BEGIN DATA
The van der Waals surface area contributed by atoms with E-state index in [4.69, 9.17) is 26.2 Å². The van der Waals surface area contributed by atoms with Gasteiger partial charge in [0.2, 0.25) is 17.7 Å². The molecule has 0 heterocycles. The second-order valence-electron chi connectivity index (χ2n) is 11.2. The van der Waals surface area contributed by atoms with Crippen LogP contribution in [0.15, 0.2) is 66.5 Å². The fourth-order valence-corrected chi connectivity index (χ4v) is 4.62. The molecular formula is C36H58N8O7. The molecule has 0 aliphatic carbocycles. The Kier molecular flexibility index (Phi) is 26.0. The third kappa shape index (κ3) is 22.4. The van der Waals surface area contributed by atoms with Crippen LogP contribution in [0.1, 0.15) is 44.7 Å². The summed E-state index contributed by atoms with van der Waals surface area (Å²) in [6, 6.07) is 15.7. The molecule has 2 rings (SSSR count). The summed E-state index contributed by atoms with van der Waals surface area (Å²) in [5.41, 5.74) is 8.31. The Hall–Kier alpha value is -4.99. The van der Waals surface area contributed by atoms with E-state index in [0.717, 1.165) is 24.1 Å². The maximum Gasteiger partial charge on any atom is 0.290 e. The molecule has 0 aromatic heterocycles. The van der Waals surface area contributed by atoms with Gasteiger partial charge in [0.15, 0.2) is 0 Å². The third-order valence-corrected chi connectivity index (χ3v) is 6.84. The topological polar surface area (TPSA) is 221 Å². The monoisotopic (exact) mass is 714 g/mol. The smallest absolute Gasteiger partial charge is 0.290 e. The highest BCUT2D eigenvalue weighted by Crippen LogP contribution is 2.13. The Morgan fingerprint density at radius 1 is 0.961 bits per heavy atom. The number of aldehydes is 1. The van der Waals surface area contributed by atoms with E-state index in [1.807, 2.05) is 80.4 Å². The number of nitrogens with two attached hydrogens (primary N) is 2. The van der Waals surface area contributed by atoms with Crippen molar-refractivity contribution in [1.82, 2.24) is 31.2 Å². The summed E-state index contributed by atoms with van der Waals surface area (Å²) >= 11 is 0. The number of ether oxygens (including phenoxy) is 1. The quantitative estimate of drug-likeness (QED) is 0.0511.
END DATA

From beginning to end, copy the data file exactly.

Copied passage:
The van der Waals surface area contributed by atoms with E-state index in [4.69, 9.17) is 26.2 Å². The van der Waals surface area contributed by atoms with Gasteiger partial charge in [0.2, 0.25) is 17.7 Å². The molecule has 0 heterocycles. The second-order valence-electron chi connectivity index (χ2n) is 11.2. The van der Waals surface area contributed by atoms with Crippen LogP contribution in [0.15, 0.2) is 66.5 Å². The fourth-order valence-corrected chi connectivity index (χ4v) is 4.62. The molecular formula is C36H58N8O7. The molecule has 0 aliphatic carbocycles. The Kier molecular flexibility index (Phi) is 26.0. The third kappa shape index (κ3) is 22.4. The van der Waals surface area contributed by atoms with Crippen LogP contribution in [0.1, 0.15) is 44.7 Å². The summed E-state index contributed by atoms with van der Waals surface area (Å²) in [6, 6.07) is 15.7. The molecule has 2 rings (SSSR count). The summed E-state index contributed by atoms with van der Waals surface area (Å²) in [5.41, 5.74) is 8.31. The Hall–Kier alpha value is -4.99. The van der Waals surface area contributed by atoms with E-state index in [0.717, 1.165) is 24.1 Å². The maximum Gasteiger partial charge on any atom is 0.290 e. The molecule has 0 aromatic heterocycles. The van der Waals surface area contributed by atoms with Gasteiger partial charge in [0.15, 0.2) is 0 Å². The third-order valence-corrected chi connectivity index (χ3v) is 6.84. The topological polar surface area (TPSA) is 221 Å². The monoisotopic (exact) mass is 714 g/mol. The smallest absolute Gasteiger partial charge is 0.290 e. The highest BCUT2D eigenvalue weighted by Crippen LogP contribution is 2.13. The Morgan fingerprint density at radius 1 is 0.961 bits per heavy atom. The number of aldehydes is 1. The van der Waals surface area contributed by atoms with E-state index in [1.807, 2.05) is 80.4 Å². The number of nitrogens with two attached hydrogens (primary N) is 2. The van der Waals surface area contributed by atoms with Crippen molar-refractivity contribution in [1.82, 2.24) is 31.2 Å². The summed E-state index contributed by atoms with van der Waals surface area (Å²) >= 11 is 0. The number of ether oxygens (including phenoxy) is 1. The quantitative estimate of drug-likeness (QED) is 0.0511.